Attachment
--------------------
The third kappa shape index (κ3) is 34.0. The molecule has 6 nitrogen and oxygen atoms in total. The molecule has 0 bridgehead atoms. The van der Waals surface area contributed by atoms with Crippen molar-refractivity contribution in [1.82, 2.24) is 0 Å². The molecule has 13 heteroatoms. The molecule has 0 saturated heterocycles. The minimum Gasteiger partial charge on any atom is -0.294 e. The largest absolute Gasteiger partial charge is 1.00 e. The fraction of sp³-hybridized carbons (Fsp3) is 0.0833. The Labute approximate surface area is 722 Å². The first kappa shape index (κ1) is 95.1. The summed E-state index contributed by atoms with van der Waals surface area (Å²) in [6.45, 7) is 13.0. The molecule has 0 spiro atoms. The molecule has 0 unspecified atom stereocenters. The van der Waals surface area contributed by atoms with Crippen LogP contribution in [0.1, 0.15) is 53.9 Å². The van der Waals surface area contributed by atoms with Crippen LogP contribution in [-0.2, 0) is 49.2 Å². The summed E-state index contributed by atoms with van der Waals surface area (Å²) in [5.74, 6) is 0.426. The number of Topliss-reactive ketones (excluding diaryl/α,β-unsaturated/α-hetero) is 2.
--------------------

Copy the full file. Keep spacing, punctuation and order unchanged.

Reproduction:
The third kappa shape index (κ3) is 34.0. The molecule has 6 nitrogen and oxygen atoms in total. The molecule has 0 bridgehead atoms. The van der Waals surface area contributed by atoms with Crippen molar-refractivity contribution in [1.82, 2.24) is 0 Å². The molecule has 13 heteroatoms. The molecule has 0 saturated heterocycles. The minimum Gasteiger partial charge on any atom is -0.294 e. The largest absolute Gasteiger partial charge is 1.00 e. The fraction of sp³-hybridized carbons (Fsp3) is 0.0833. The Labute approximate surface area is 722 Å². The first kappa shape index (κ1) is 95.1. The summed E-state index contributed by atoms with van der Waals surface area (Å²) in [6.45, 7) is 13.0. The molecule has 0 spiro atoms. The molecule has 0 unspecified atom stereocenters. The van der Waals surface area contributed by atoms with Crippen LogP contribution in [0.1, 0.15) is 53.9 Å². The van der Waals surface area contributed by atoms with Crippen LogP contribution in [-0.2, 0) is 49.2 Å². The summed E-state index contributed by atoms with van der Waals surface area (Å²) in [5.74, 6) is 0.426. The number of Topliss-reactive ketones (excluding diaryl/α,β-unsaturated/α-hetero) is 2.